None of this sat well with the young author. He made a copy of the declaration as he submitted it and the “mutilated” version Congress approved, and sent both to his friends and colleagues, including Richard Henry Lee, who agreed the original was superior, though most historians since have concluded otherwise.

In any case, after more than two days of sometimes-heated debate, on July 4, 1776, the Continental Congress approved the revised document that explained its declaration of independence of July 2. The approval was not immediately unanimous, since the New York delegates had to await instructions from home and did not assent until July 9. At the time of approval, Congress ordered the document “authenticated and printed,” and that copies “be sent to several assemblies, conventions and committees, or councils of safety, and to the several commanding officers of the continental troops; that it be proclaimed in each of the United States, and at the head of the army.” If any delegates officially signed the approved document on the glorious Fourth, they were President John Hancock and Secretary Charles Thomson.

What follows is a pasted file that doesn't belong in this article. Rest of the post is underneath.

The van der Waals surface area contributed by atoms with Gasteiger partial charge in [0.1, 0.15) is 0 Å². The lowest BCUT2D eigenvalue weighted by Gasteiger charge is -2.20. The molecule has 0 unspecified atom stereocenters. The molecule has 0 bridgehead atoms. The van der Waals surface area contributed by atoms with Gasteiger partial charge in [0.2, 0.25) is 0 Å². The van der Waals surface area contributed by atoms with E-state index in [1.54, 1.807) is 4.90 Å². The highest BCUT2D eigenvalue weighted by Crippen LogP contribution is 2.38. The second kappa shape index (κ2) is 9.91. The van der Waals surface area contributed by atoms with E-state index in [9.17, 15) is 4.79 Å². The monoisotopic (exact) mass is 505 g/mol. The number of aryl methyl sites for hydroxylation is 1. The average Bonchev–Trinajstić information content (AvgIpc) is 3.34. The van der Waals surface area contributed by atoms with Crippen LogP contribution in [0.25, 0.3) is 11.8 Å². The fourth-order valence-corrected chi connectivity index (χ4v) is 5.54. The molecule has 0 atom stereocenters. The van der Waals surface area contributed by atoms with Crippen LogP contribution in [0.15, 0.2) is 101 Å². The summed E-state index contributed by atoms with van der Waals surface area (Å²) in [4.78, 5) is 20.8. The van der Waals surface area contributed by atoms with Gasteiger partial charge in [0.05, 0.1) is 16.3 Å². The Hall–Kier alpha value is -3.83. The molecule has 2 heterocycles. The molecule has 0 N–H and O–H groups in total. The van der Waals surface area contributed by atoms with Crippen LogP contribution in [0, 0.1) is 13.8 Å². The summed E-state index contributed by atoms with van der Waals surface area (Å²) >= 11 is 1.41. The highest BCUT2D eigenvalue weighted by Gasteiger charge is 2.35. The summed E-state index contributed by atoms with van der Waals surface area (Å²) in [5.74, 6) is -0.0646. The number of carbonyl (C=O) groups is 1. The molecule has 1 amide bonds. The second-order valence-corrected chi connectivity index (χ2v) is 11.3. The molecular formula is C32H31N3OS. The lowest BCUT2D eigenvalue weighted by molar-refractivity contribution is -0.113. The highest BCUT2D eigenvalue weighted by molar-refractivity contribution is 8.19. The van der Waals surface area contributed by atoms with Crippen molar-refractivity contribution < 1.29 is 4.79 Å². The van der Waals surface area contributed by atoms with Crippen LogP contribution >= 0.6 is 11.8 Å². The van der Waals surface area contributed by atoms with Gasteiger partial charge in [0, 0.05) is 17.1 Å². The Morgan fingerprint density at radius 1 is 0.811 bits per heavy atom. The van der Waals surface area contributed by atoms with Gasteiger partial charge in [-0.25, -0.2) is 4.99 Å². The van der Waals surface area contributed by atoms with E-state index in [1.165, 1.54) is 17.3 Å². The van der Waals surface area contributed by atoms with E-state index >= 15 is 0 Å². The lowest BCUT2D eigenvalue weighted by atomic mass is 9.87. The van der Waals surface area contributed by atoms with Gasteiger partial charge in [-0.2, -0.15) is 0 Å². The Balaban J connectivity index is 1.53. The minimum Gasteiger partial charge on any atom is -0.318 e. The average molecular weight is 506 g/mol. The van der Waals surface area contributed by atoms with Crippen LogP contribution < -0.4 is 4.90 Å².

Within days the printed document was circulated across the land.The declaration was read aloud in the yard of the Philadelphia State House to much loud cheering. When New York formally accepted the declaration, the state celebrated by releasing its debtors from prison; Baltimoreans burned George III in effigy; the citizens of Savannah, Ga., gave him an official funeral.

The carefully engrossed copy we see reproduced everywhere today, with its large handwritten calligraphy, was not ordered prepared until July 19, and it was not ready for signing until August 2. Delegates probably dropped in throughout the summer to add their names to the bottom of the document. In any event, since the proceedings were secret and the signers all in danger of their lives, the names were not broadcast.